The battle with the Amorite kings is but another example of how God doing the fighting on behalf of Israel. The day was full of miracles such that Joshua notes that there was never a day like it before and hadn’t been one since. The confused army and the hailstones are easily fathomed, but the unfathomable was the sun stopping in the sky and Joshua makes special note of this miracle. There have been explanations offered up throughout the ages to explain this phenomenon, but the only one that really makes sense from the text is that God deed indeed stop the sun in the sky. The scope of this miracle however is not so hard to grasp if one considers that God created the universe and all that it contains by merely speaking it into existence!

When God told Joshua, “do not fear,” God was telling him that he was going to be with him in the battle and the people Joshua was going against were already given to Joshua. Joshua was being reminded of the promises God had given to them before they entered the land in Deuteronomy 20:1-4. Here, God tells Israel to not be afraid because he was going to be fighting on their behalf. God fought for Israel, and is still fighting for his people today. When Jesus left the earth, he promised that he would be with them even until the end of the age (Matthew 28:19-20). Jesus explains in John 14:18-23 that he would be with them by means of the Holy Spirit. Paul in Romans 8:31-39 makes some strong remarks concerning the nature of God. He says, “If God is for us, who is against us?”, that Christians are “overwhelmingly conquerors,” and that nothing can separate Christians from the love of Christ. The ultimate victory of Jesus is when he conquered death which Jesus did on behalf of those who believe (1 Corinthians 15:54-58). Christians have no reason to fear anything in life or in death for that matter because God is fighting on behalf of those who believe. God is the most awesome, powerful force in the entire universe. This unstoppable, unmovable force is still telling his people, “do not fear” because he will win the day!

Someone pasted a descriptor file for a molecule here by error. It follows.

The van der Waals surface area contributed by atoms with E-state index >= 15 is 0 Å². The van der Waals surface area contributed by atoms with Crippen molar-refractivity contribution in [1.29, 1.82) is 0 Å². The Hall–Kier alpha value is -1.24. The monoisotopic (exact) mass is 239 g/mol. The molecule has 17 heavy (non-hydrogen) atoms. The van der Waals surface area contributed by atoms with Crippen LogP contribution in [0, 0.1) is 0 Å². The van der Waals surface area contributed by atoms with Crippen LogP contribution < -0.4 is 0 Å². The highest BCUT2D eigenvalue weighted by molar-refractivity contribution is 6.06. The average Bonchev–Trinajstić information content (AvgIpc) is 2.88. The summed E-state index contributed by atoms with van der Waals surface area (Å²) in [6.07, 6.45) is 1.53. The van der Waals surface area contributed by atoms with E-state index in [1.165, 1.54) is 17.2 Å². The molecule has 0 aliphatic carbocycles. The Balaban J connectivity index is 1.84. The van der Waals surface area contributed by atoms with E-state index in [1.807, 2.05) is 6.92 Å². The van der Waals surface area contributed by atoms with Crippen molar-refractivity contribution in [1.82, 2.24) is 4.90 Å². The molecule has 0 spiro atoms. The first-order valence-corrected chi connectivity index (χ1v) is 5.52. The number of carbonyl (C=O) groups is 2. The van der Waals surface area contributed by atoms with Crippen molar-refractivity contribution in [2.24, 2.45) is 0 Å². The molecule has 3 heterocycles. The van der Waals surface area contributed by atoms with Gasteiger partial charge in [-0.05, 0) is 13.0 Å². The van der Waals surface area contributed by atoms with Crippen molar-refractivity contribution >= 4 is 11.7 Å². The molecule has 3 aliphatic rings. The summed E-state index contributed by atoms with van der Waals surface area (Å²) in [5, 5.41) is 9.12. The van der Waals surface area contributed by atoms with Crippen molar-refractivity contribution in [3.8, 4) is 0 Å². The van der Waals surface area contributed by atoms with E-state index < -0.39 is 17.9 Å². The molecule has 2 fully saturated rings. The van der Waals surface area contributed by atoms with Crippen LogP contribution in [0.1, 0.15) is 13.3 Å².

God, you do the fighting for me! Help me not to fear!

Ecclesiastes 12:8-14: The End of The Matter

Read: Ecclesiastes 12:8-14

The Preacher ends where Proverbs starts off – the fear of the Lord. Proverbs 1:7 says that fear of the Lord is the beginning of wisdom. The Preacher, after having searched things out and evaluated his entire life accordingly, concludes that all is vanity and that the lot of main is to fear God and keep his commandments. He Preacher sought to gather wisdom and arrange it in a fashion for his readers to understand, and writes his treatise as if it where the ultimate manifesto on the subject matter concerning life. He shifts from third person to first person, warning his “son” to beware of anything beyond what he has read in the Preacher’s writings here. The Preacher warns that there is no end to the making of books and much study is tiresome. But nevertheless, the Preacher does commend wisdom calling it a “goad” – that is something worn by cattle to prod them on. In the case of wisdom, it is to live skillfully in accordance with God’s commands, because God brings action into judgment.